• The location of the workshop will be accessible to all, regardless of disabilities.  
  • The digital tools highlighted in the presentation were selected because they were all free, available on any device, and easy to use.  They are also all applicable to any subject or age range. They are all web based, so students would need internet access to access the tools at home.

Workshop Proposal

The main points of the workshop are addressed in this post.  The full workshop proposal is included below.

Frameworks for Selecting, Evaluating, and Managing Digital Tools

Overview

The Association for Educational Communications and Technologies defines educational technology as “[…] the study and ethical practice of facilitating learning and improving performance by creating, using, and managing appropriate technological processes and resources (Januszewski et al. 2008).  While mostly straightforward, this definition begs the question of what processes and resources are deemed “appropriate”, who determines them as such, and what is the process for doing so?  The “who” seems easy enough–according to ISTE coaching standard 3 it is the role of the technology coach to “select, evaluate, and facilitate the use of adaptive and assistive technologies to support student learning”.  Additionally, coaches should create collaborative spaces for teachers and administrators to select and evaluate digital tools and resources (2016). So, if it is the role of the technology coach to facilitate tool selection, how is this done?  

The “how” was much more tricky to answer. I know that technology coaches in my district share digital tools amongst one another and with staff, but I don’t know that there is much of a process besides, “I found this cool, maybe you would too?”  I’m sure many educators have come up with mental checklists for what they do and don’t want in a tool, but I have never been in a scenario where that was openly discussed.  In considering this, I choose to explore the question “What frameworks and tools are available to educators to select and evaluate digital tools?”  My ultimate intention is to start a conversation within my district on our process for selecting and evaluating tools.  To support this, I have compiled some of the main points I have come across in hopes of creating a foundation to start this conversation.

Selecting

In the rapidly growing atmosphere of digital learning, it can be extremely difficult to know where to begin when looking for a digital tool.  As is outlined in my Coggle mind map, one great place to start may be a website, such as the EdSurge Product Index or Common Sense Education.  These sites offer reviews of digital tools by educators and allow users to sort the tools based on subject, standard, platform, and cost, among several other factors.  With or without a specific tool in mind, a few ideas to consider are to…

  • Start with the end in mind.  What standards are you hoping to address?  What do you want the learners to produce?  Does the tool help you reach the intended outcome for the lesson or activity?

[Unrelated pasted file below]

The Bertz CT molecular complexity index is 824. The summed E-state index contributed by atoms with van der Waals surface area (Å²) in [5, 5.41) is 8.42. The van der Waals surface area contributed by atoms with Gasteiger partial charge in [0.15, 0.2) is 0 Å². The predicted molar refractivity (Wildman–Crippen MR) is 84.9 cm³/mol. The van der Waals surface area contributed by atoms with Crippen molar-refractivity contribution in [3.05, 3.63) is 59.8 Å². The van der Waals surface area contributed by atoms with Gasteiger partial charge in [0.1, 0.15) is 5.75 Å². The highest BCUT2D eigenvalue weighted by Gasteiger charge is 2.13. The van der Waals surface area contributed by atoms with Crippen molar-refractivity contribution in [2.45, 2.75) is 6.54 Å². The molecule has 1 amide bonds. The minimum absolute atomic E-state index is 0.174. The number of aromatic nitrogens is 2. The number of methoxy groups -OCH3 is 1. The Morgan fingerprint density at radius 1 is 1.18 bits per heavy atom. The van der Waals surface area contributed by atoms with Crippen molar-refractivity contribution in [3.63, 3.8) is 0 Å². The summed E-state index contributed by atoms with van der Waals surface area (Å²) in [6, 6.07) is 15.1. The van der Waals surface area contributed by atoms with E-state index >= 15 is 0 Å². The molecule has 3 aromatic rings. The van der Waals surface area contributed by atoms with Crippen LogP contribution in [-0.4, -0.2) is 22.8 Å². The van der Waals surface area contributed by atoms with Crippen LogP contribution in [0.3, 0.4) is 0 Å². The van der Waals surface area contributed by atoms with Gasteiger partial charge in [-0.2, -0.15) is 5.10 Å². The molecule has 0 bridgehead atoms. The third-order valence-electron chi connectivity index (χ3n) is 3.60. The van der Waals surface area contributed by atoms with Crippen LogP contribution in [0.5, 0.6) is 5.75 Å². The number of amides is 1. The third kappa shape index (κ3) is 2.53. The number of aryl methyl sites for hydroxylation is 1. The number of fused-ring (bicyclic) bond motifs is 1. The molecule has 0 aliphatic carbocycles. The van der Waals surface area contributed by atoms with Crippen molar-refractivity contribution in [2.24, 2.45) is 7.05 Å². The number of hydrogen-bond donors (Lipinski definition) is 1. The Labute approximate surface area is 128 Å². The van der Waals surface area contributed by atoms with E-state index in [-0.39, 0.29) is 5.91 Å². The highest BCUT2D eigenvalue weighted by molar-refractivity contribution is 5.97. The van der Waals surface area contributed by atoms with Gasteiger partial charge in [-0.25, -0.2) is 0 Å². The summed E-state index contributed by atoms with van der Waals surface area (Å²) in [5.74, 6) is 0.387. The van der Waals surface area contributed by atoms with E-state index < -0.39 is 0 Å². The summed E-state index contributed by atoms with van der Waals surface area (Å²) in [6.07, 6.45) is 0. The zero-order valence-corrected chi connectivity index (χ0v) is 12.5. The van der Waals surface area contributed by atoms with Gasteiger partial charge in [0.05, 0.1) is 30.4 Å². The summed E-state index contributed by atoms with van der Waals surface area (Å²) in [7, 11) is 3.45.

• Ensure all learners have access to the technology. Do all students have access to devices?  What tools work well on those devices?  Will students need access to the internet at school?  At home?
  • Check your district’s technology policies.  What tools are aligned with your districts’ policies?  Does your district already subscribe to tools perform the given task?  Are there restrictions on which tools you can use?
  • Keep in mind learners that need accommodations and modifications. What digital tools will help you better address students who need accommodations and modifications?  Will the tool be valuable for these learners, or will it present new challenges?
  • Make a Checklist. While you may have heard about a really cool tool on social media or from a colleague, don’t forget that you need to choose one that works for you.  It is all too easy to try to force use of a tool because it is exciting, only to realize later that it was not appropriate for the task at hand.  It may be useful to make a checklist of the first factors you need to consider when looking for digital tools to help maintain focus.

My “checklist” is included below, which is from my recent blog post on selecting and evaluating digital tools.

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Evaluating

In addition to helping you find great digital tools, sites like the EdSurge Product Index or Common Sense Education provide extensive ratings and reviews and have therefore done a lot of the evaluating for you.  If their rating system is compatible with yours, you may be ready to experiment with the tool.  For a more individualized tool evaluation system, LearnTrials, an educational technology management system, is an AWESOME resource.   This site allows users to create a library of the digital tools, approve or deny tools for use, write reviews and ratings, explore new tools, and collaborate with other educators.  I see this as a great fit in my district as it could create a platform for teachers to keep the tools they use organized and share them with one another.